A little over 20 years ago, Three Men and a Cradle was one of those rare things — a foreign-language film that managed to attract a sizable American audience. In fact, it was popular enough to spawn an Americanized remake, Leonard Nimoy’s Three Men and a Baby, a couple years later. (The less said about that the better.) It’s easy to see the crossover appeal, because the story is pretty broad farce that plays in any language.
The premise is simple — saddle three swinging bachelors with an infant and play up their collective imbecility about what to do with a baby (men being notoriously incapable of even minor common sense in these matters — movie rule no. 208). There are complications — it’s a French farce, so that’s a given — and misunderstandings and a lot of broad comedy. It went down well in 1985, and it’s entertaining enough today, but it never really escapes being a comic rehash of the often-filmed western drama Three Godfathers. Don’t look at it too critically, though, and you’ll have an OK, if rather predictable, time.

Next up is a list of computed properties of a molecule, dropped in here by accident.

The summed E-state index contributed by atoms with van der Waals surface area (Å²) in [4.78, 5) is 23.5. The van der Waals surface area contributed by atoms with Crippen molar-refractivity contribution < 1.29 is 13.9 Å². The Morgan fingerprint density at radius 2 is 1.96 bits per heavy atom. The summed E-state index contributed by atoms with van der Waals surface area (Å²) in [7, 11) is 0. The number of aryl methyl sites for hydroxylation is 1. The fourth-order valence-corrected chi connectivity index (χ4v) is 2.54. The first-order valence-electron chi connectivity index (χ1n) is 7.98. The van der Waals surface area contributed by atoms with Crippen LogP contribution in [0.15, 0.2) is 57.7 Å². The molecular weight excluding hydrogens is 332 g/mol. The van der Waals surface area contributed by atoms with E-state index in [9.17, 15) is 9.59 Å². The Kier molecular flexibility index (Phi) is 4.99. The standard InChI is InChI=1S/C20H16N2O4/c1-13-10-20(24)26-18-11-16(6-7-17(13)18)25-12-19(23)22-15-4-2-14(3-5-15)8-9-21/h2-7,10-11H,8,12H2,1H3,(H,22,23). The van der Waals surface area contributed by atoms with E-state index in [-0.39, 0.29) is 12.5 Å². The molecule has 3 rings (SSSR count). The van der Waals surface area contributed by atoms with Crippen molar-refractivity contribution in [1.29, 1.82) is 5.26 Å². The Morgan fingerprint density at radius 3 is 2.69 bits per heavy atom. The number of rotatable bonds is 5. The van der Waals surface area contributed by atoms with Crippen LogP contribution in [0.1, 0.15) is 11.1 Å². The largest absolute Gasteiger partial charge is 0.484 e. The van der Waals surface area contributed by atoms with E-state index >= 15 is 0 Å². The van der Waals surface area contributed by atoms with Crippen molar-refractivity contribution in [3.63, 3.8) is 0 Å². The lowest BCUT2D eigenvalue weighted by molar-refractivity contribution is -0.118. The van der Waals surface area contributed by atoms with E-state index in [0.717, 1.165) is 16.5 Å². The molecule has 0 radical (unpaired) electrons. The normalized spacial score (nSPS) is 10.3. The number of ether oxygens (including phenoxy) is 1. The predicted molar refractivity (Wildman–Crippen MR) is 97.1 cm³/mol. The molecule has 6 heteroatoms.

— reviewed by Ken Hanke